appellant who was the auction-purchase respondent lite had the locus standi to
maintain the appeal was finally decided and he was given liberty to participate
in the proceedings for correcting the preliminary decree and was enabled
thereby to contend that he was still entitled to redeem the said mortgage and
retain possession of the mortgaged property. The Trial Court was bound to allow
him to participate in those proceedings as the High Court's judgment
specifically directed it to deal with the case in accordance with the
directions contained in the said judgment. The judgment and decree of the High
Court thus, besides setting aside the said final decree meant that the
respondent had still sufficient interest entitling him to challenge the
appellants' claim to have a final foreclosure decree and to. maintain that the
question of redemption was still open and he had the right to redeem the
Counsel for the respondent however contended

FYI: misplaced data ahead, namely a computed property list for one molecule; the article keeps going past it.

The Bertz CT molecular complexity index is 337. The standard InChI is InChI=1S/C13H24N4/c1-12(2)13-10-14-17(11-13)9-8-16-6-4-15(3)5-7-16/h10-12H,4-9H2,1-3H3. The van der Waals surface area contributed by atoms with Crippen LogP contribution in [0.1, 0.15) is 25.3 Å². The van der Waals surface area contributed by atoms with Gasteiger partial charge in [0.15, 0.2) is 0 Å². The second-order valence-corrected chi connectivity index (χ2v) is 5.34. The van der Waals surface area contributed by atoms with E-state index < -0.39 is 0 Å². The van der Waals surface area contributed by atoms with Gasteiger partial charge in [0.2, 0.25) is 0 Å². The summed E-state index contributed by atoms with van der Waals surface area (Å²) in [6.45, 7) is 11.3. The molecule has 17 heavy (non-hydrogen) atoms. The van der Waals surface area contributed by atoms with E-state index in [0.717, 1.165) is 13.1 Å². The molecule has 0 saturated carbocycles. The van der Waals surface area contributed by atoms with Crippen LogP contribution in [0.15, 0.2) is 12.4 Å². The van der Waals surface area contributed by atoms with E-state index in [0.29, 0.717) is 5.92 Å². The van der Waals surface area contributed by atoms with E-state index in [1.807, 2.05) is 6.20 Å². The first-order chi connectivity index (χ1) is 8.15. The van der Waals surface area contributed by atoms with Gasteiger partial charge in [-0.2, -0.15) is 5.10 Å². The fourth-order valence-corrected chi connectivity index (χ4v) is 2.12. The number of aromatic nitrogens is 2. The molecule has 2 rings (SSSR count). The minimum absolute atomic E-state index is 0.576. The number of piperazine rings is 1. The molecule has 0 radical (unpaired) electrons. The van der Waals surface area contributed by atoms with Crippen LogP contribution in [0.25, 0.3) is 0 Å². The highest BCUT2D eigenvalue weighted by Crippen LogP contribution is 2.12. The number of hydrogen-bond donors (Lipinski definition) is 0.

that the certificate granted by the High Court was not competent and was liable
to be vacated as the judgment passed by the High Court was not a judgment,
decree or final order inasmuch as what the High Court had done was only to
remand the case to the Trial Court and the Trial Court had yet to decide the
question whether a final decree for foreclosure should be passed or whether the
final decree should 23 be one for sale enabling the respondent to redeem the
said mortgage. In support of his contention he relied on Sardar Syedna Tahar
Saifuddin Saheb v. State of Bombay(1) where this Court held that the
certificate granted therein was incompetent as it could not be granted in
respect of an interlocutory finding. The order appealed against in that case
was a decision as to the validity of the Bombay Prevention of Excommunication
Act, 1949 (Bombay XLII of 1949). That being one of the several issues the
decision did not dispose of the suit as the rest of the issues still remained
to be tried and it was for this reason that it was held that the said order was
not a judgment, decree or final order. M/s. Jethanand & Sons v. The State
of Uttar Pradesh(2) was again a case of remand directing the Trial Court to
frame fresh issues and give opportunity to the parties to produce evidence. In
fact it was an order for a Trial de nova on fresh pleadings and on all issues
that might arise on such pleadings. Evidently any decision given by the High
Court in the course of its order would not be binding on the Trial Court as the
case had to be tried afresh by it. In these circumstances it was held that the